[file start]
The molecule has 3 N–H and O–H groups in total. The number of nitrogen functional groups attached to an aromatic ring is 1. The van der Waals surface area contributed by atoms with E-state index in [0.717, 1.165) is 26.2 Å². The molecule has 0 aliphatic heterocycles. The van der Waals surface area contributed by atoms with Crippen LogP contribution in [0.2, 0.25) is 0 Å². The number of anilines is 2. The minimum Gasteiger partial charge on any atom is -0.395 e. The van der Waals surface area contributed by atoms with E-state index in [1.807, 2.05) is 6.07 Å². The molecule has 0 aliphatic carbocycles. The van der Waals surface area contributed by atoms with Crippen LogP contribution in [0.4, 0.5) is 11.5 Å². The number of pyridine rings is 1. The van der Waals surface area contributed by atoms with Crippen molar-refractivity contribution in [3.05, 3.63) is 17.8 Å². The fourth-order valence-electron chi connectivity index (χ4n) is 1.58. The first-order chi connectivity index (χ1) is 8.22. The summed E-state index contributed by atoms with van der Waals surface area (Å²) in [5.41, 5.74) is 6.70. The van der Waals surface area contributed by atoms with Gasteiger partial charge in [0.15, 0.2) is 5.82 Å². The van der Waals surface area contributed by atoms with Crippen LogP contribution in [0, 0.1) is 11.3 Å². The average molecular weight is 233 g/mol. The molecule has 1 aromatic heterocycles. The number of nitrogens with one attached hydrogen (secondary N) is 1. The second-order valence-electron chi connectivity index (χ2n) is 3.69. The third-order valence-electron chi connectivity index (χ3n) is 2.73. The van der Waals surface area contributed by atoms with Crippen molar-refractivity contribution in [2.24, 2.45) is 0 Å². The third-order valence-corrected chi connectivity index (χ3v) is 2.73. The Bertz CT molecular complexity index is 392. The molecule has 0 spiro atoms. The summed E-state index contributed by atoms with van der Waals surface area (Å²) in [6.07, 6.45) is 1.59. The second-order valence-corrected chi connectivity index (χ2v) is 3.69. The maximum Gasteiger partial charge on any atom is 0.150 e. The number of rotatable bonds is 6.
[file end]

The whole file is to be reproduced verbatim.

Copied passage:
The molecule has 3 N–H and O–H groups in total. The number of nitrogen functional groups attached to an aromatic ring is 1. The van der Waals surface area contributed by atoms with E-state index in [0.717, 1.165) is 26.2 Å². The molecule has 0 aliphatic heterocycles. The van der Waals surface area contributed by atoms with Crippen LogP contribution in [0.2, 0.25) is 0 Å². The number of anilines is 2. The minimum Gasteiger partial charge on any atom is -0.395 e. The van der Waals surface area contributed by atoms with E-state index in [1.807, 2.05) is 6.07 Å². The molecule has 0 aliphatic carbocycles. The van der Waals surface area contributed by atoms with Crippen LogP contribution in [0.4, 0.5) is 11.5 Å². The number of pyridine rings is 1. The van der Waals surface area contributed by atoms with Crippen molar-refractivity contribution in [3.05, 3.63) is 17.8 Å². The fourth-order valence-electron chi connectivity index (χ4n) is 1.58. The first-order chi connectivity index (χ1) is 8.22. The summed E-state index contributed by atoms with van der Waals surface area (Å²) in [5.41, 5.74) is 6.70. The van der Waals surface area contributed by atoms with Gasteiger partial charge in [0.15, 0.2) is 5.82 Å². The van der Waals surface area contributed by atoms with Crippen LogP contribution in [0, 0.1) is 11.3 Å². The average molecular weight is 233 g/mol. The molecule has 1 aromatic heterocycles. The number of nitrogens with one attached hydrogen (secondary N) is 1. The second-order valence-electron chi connectivity index (χ2n) is 3.69. The third-order valence-electron chi connectivity index (χ3n) is 2.73. The van der Waals surface area contributed by atoms with Crippen molar-refractivity contribution in [2.24, 2.45) is 0 Å². The third-order valence-corrected chi connectivity index (χ3v) is 2.73. The Bertz CT molecular complexity index is 392. The molecule has 0 spiro atoms. The summed E-state index contributed by atoms with van der Waals surface area (Å²) in [6.07, 6.45) is 1.59. The second-order valence-corrected chi connectivity index (χ2v) is 3.69. The maximum Gasteiger partial charge on any atom is 0.150 e. The number of rotatable bonds is 6.